Eric Bergman-Terrell's Blog

Java Programming Tip: SWT Photo Frame Program
October 31, 2016

SWT Photo Frame App

I have a Windows computer that I use as a dedicated photo frame. Unlike the other photo frames I've tried, which can only handle a relatively small number of photo files, the Windows computer can handle all my 20,000+ photos.

I was using the built-in Windows photo screen saver, but I've noticed that it fails, sometimes immediately, sometimes after multiple days. Is it crashing when it hits a corrupt image? Or leaking memory or resources? I'm not sure.

I wrote the following minimalist photo frame program using Java 8 and SWT. SWT is the "Standard Widget Toolkit" that the Eclipse development system uses for its UI. It requires Java 8, and I'm using SWT version 4.4.2. The photo frame program will not scale the images (I scale them to the device's resolution before I copy them to the machine).

I checked the program for memory leaks using JVisualVM, and it seems to be solid. I should know for sure in a few days of running it on the low-end Windows machine. That little machine doesn't have a lot of memory or resources to leak.

Full Source Code:

import org.eclipse.swt.SWT;
import org.eclipse.swt.layout.GridData;
import org.eclipse.swt.layout.GridLayout;
import org.eclipse.swt.widgets.Canvas;
import org.eclipse.swt.widgets.Display;
import org.eclipse.swt.widgets.Shell;

import java.nio.file.Files;
import java.nio.file.Path;
import java.nio.file.Paths;
import java.util.ArrayList;
import java.util.List;
import java.util.Random;

import static java.lang.System.exit;

public class Main {
    private Runnable runnable;

    private Image image;

    private Main(Display display, List<Path> allImagePaths, Canvas canvas, int secondsPerImage) {
        final Random random = new Random();

        canvas.addPaintListener(e -> {
            final Rectangle canvasBounds = canvas.getBounds();
            final Rectangle imageBounds = image.getBounds();

            final Point margin =
                    new Point((canvasBounds.width - imageBounds.width) / 2,
                              (canvasBounds.height - imageBounds.height) / 2);

            e.gc.drawImage(image, margin.x, margin.y);

        runnable = () -> {
            // Hide the cursor by moving it off of the screen.
            display.setCursorLocation(display.getClientArea().width, display.getClientArea().height);

            try {
                if (image != null && !image.isDisposed()) {
                    image = null;

                image = new Image(display, allImagePaths.get(random.nextInt(allImagePaths.size())).toFile().getAbsolutePath());

            } catch (Exception ex) {

                // If this attempt failed, try the next image immediately.
                display.timerExec(0, runnable);

            display.timerExec(secondsPerImage * 1000, runnable);

    private void run() {;

    public static void main(String[] args) {
        if (args.length < 3) {
            System.out.println("SlideShow {image folder} {seconds per image} {file type 1} ... {file type N}\r\n");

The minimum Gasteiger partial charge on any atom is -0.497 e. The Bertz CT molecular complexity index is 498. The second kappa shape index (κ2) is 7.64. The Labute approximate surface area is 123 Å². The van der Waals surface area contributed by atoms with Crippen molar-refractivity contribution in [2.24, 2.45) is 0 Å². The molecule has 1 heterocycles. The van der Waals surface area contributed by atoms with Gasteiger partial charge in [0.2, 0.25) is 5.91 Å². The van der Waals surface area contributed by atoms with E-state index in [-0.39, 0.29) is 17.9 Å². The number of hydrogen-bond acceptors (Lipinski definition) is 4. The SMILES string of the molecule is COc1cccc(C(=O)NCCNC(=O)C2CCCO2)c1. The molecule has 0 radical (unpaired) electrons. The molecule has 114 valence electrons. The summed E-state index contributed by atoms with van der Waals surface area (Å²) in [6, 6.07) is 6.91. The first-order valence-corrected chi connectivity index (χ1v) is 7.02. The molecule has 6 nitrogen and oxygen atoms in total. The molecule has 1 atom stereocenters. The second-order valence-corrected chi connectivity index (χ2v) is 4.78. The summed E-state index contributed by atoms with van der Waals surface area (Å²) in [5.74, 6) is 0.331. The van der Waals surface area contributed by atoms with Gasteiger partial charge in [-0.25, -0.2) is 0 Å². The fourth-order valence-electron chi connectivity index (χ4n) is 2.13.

System.out.println("For example:\r\n");
            System.out.println("SlideShow \"D:\\photos\" 10 \".jpg\" \".jpeg\" \".png\"\r\n");

        String imagesFolder = args[0];
        int secondsPerImage = Integer.parseInt(args[1]);

        List<String> fileTypes = new ArrayList<>();

        for (int i = 2; i < args.length; i++) {

        System.out.println(String.format("Searching for files in %s\r\n", args[0]));

        System.out.println("File types:\r\n");



        List<Path> allImagePaths = new ArrayList<>();

        try {
            allImagePaths = Files.walk(Paths.get(imagesFolder))
                    .filter(path -> path.toFile().isFile())
                    .filter(path -> isPictureFile(path, fileTypes))
        } catch (Exception ex) {

        System.out.println(String.format("Loaded %,d files\r\n", allImagePaths.size()));

        Display display = Display.getDefault();

        System.out.println(String.format("Image size should be %d x %d\r\n", display.getBounds().width, display.getBounds().height));

        System.out.println("Press Esc to stop\r\n");

        if (allImagePaths.size() > 0) {
            try {
                Thread.sleep(1000 * 10);
            } catch (InterruptedException e) {

            // Make sure that no other windows cover up the app's window.
            Shell shell = new Shell(display, SWT.NO_TRIM | SWT.ON_TOP);


            GridLayout gridLayout = new GridLayout(1, false);
            gridLayout.marginHeight = gridLayout.marginWidth = 0;

            Canvas canvas = new Canvas(shell, SWT.NO_TRIM);
            GridData gridData = new GridData(SWT.FILL);
            gridData.grabExcessHorizontalSpace = true;
            gridData.grabExcessVerticalSpace = true;
            gridData.horizontalAlignment = SWT.FILL;
            gridData.verticalAlignment = SWT.FILL;


            // Allow the user to stop the program by typing Esc.
            canvas.addKeyListener(new KeyListener() {
                public void keyPressed(KeyEvent e) {
                    if (e.keyCode == SWT.ESC) {

                public void keyReleased(KeyEvent e) {


            new Main(display, allImagePaths, canvas, secondsPerImage).run();

            while (!shell.isDisposed()) {
                if (!display.readAndDispatch()) {

        } else {

    private static boolean isPictureFile(Path path, List<String> fileTypes) {
        final String fileName = path.toFile().getName().toUpperCase();

Keywords: Java, SWT, Java 8, Eclipse, Standard Widget Toolkit, Windows, Photo Frame

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